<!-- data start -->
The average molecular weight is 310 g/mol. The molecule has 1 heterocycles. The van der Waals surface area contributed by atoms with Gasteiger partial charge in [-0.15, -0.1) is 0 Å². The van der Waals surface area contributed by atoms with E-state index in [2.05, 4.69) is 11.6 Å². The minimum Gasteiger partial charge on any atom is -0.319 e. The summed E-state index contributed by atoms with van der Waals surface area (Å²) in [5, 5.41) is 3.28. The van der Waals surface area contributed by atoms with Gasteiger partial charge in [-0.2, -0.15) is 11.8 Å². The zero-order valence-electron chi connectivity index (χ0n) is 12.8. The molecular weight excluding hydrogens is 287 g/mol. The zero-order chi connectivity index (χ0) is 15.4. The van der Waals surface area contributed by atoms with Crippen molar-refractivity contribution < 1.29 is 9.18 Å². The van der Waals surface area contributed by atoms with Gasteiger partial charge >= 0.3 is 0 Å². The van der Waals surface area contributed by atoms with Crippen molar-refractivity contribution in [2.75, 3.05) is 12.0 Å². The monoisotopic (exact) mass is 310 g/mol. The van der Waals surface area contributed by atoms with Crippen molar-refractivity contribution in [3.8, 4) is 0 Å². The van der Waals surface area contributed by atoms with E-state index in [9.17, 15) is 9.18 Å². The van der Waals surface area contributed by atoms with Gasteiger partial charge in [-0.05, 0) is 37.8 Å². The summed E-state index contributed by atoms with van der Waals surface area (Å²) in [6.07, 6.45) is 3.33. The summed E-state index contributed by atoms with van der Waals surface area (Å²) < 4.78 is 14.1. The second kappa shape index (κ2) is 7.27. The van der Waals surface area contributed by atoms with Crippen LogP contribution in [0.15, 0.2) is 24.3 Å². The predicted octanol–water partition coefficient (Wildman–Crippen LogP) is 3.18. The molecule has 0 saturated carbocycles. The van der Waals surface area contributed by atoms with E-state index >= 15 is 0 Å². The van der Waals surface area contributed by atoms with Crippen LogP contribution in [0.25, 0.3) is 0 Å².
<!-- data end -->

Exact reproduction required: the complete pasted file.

The average molecular weight is 310 g/mol. The molecule has 1 heterocycles. The van der Waals surface area contributed by atoms with Gasteiger partial charge in [-0.15, -0.1) is 0 Å². The van der Waals surface area contributed by atoms with E-state index in [2.05, 4.69) is 11.6 Å². The minimum Gasteiger partial charge on any atom is -0.319 e. The summed E-state index contributed by atoms with van der Waals surface area (Å²) in [5, 5.41) is 3.28. The van der Waals surface area contributed by atoms with Gasteiger partial charge in [-0.2, -0.15) is 11.8 Å². The zero-order valence-electron chi connectivity index (χ0n) is 12.8. The molecular weight excluding hydrogens is 287 g/mol. The zero-order chi connectivity index (χ0) is 15.4. The van der Waals surface area contributed by atoms with Crippen molar-refractivity contribution < 1.29 is 9.18 Å². The van der Waals surface area contributed by atoms with Gasteiger partial charge >= 0.3 is 0 Å². The van der Waals surface area contributed by atoms with Crippen molar-refractivity contribution in [2.75, 3.05) is 12.0 Å². The monoisotopic (exact) mass is 310 g/mol. The van der Waals surface area contributed by atoms with Crippen molar-refractivity contribution in [3.8, 4) is 0 Å². The van der Waals surface area contributed by atoms with E-state index in [9.17, 15) is 9.18 Å². The van der Waals surface area contributed by atoms with Gasteiger partial charge in [-0.05, 0) is 37.8 Å². The summed E-state index contributed by atoms with van der Waals surface area (Å²) in [6.07, 6.45) is 3.33. The summed E-state index contributed by atoms with van der Waals surface area (Å²) < 4.78 is 14.1. The second kappa shape index (κ2) is 7.27. The van der Waals surface area contributed by atoms with Crippen LogP contribution in [0.15, 0.2) is 24.3 Å². The predicted octanol–water partition coefficient (Wildman–Crippen LogP) is 3.18. The molecule has 0 saturated carbocycles. The van der Waals surface area contributed by atoms with E-state index >= 15 is 0 Å². The van der Waals surface area contributed by atoms with Crippen LogP contribution in [0.25, 0.3) is 0 Å².